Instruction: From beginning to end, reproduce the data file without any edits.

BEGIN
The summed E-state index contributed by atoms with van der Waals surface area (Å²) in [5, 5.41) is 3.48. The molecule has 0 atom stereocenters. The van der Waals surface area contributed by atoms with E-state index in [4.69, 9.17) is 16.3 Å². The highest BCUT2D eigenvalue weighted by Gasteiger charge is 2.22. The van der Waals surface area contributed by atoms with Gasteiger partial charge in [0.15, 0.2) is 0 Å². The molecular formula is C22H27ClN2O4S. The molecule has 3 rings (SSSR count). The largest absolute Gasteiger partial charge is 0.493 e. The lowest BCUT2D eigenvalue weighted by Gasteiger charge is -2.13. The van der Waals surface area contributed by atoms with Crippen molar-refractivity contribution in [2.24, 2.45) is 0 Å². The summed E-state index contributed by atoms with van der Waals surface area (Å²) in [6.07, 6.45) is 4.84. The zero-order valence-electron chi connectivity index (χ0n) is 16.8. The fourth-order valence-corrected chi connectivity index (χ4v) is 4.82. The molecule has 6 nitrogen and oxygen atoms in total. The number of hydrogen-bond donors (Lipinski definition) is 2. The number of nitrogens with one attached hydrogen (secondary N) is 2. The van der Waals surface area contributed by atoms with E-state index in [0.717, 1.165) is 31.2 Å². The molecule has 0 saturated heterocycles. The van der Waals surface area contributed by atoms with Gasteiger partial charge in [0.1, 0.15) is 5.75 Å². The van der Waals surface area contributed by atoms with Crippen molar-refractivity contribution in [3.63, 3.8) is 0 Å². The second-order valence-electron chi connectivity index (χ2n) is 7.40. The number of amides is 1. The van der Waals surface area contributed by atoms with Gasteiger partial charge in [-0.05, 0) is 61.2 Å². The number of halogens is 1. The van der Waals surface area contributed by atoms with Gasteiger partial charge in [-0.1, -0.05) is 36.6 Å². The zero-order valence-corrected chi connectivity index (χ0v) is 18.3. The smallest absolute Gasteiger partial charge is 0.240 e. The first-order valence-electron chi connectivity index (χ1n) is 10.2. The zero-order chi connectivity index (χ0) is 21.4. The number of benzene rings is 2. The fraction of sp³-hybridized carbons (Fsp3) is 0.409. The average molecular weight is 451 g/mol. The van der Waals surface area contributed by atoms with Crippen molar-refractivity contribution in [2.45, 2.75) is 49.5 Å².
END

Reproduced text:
The summed E-state index contributed by atoms with van der Waals surface area (Å²) in [5, 5.41) is 3.48. The molecule has 0 atom stereocenters. The van der Waals surface area contributed by atoms with E-state index in [4.69, 9.17) is 16.3 Å². The highest BCUT2D eigenvalue weighted by Gasteiger charge is 2.22. The van der Waals surface area contributed by atoms with Gasteiger partial charge in [0.15, 0.2) is 0 Å². The molecular formula is C22H27ClN2O4S. The molecule has 3 rings (SSSR count). The largest absolute Gasteiger partial charge is 0.493 e. The lowest BCUT2D eigenvalue weighted by Gasteiger charge is -2.13. The van der Waals surface area contributed by atoms with Crippen molar-refractivity contribution in [2.24, 2.45) is 0 Å². The summed E-state index contributed by atoms with van der Waals surface area (Å²) in [6.07, 6.45) is 4.84. The zero-order valence-electron chi connectivity index (χ0n) is 16.8. The fourth-order valence-corrected chi connectivity index (χ4v) is 4.82. The molecule has 6 nitrogen and oxygen atoms in total. The number of hydrogen-bond donors (Lipinski definition) is 2. The number of nitrogens with one attached hydrogen (secondary N) is 2. The van der Waals surface area contributed by atoms with E-state index in [0.717, 1.165) is 31.2 Å². The molecule has 0 saturated heterocycles. The van der Waals surface area contributed by atoms with Gasteiger partial charge in [0.1, 0.15) is 5.75 Å². The van der Waals surface area contributed by atoms with Crippen molar-refractivity contribution in [3.63, 3.8) is 0 Å². The second-order valence-electron chi connectivity index (χ2n) is 7.40. The number of amides is 1. The van der Waals surface area contributed by atoms with Gasteiger partial charge in [-0.05, 0) is 61.2 Å². The number of halogens is 1. The van der Waals surface area contributed by atoms with Gasteiger partial charge in [-0.1, -0.05) is 36.6 Å². The zero-order valence-corrected chi connectivity index (χ0v) is 18.3. The smallest absolute Gasteiger partial charge is 0.240 e. The first-order valence-electron chi connectivity index (χ1n) is 10.2. The zero-order chi connectivity index (χ0) is 21.4. The number of benzene rings is 2. The fraction of sp³-hybridized carbons (Fsp3) is 0.409. The average molecular weight is 451 g/mol. The van der Waals surface area contributed by atoms with Crippen molar-refractivity contribution in [2.45, 2.75) is 49.5 Å².